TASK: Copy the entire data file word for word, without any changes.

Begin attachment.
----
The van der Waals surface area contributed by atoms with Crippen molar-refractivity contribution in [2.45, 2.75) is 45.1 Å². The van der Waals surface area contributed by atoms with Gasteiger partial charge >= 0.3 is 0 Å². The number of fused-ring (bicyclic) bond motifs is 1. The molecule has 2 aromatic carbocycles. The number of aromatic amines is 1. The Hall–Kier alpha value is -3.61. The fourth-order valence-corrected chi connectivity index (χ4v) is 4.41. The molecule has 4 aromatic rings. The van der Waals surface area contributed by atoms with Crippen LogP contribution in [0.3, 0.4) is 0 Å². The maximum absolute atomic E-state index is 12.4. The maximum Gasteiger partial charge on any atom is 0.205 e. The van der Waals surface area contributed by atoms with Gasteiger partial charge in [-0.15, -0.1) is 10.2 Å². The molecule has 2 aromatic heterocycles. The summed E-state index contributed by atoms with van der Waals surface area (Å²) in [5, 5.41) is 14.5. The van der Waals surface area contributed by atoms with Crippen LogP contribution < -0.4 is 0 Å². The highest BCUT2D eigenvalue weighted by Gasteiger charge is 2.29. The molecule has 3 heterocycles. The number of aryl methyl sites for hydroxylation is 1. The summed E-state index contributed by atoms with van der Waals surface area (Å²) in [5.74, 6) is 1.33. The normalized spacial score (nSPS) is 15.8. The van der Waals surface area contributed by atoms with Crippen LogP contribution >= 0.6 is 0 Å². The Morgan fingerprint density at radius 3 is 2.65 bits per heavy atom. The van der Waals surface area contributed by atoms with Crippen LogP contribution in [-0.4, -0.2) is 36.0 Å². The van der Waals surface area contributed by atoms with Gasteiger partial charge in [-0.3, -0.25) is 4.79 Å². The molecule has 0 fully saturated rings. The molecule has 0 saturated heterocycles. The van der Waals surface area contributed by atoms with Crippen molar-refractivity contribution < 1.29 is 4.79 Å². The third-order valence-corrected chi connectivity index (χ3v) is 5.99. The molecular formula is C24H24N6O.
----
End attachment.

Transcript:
The van der Waals surface area contributed by atoms with Crippen molar-refractivity contribution in [2.45, 2.75) is 45.1 Å². The van der Waals surface area contributed by atoms with Gasteiger partial charge >= 0.3 is 0 Å². The number of fused-ring (bicyclic) bond motifs is 1. The molecule has 2 aromatic carbocycles. The number of aromatic amines is 1. The Hall–Kier alpha value is -3.61. The fourth-order valence-corrected chi connectivity index (χ4v) is 4.41. The molecule has 4 aromatic rings. The van der Waals surface area contributed by atoms with Crippen LogP contribution in [0.3, 0.4) is 0 Å². The maximum absolute atomic E-state index is 12.4. The maximum Gasteiger partial charge on any atom is 0.205 e. The van der Waals surface area contributed by atoms with Gasteiger partial charge in [-0.15, -0.1) is 10.2 Å². The molecule has 2 aromatic heterocycles. The summed E-state index contributed by atoms with van der Waals surface area (Å²) in [5, 5.41) is 14.5. The van der Waals surface area contributed by atoms with Crippen LogP contribution < -0.4 is 0 Å². The highest BCUT2D eigenvalue weighted by Gasteiger charge is 2.29. The molecule has 3 heterocycles. The number of aryl methyl sites for hydroxylation is 1. The summed E-state index contributed by atoms with van der Waals surface area (Å²) in [5.74, 6) is 1.33. The normalized spacial score (nSPS) is 15.8. The van der Waals surface area contributed by atoms with Crippen LogP contribution >= 0.6 is 0 Å². The Morgan fingerprint density at radius 3 is 2.65 bits per heavy atom. The van der Waals surface area contributed by atoms with Crippen LogP contribution in [-0.4, -0.2) is 36.0 Å². The van der Waals surface area contributed by atoms with Gasteiger partial charge in [-0.3, -0.25) is 4.79 Å². The molecule has 0 fully saturated rings. The molecule has 0 saturated heterocycles. The van der Waals surface area contributed by atoms with Crippen molar-refractivity contribution < 1.29 is 4.79 Å². The third-order valence-corrected chi connectivity index (χ3v) is 5.99. The molecular formula is C24H24N6O.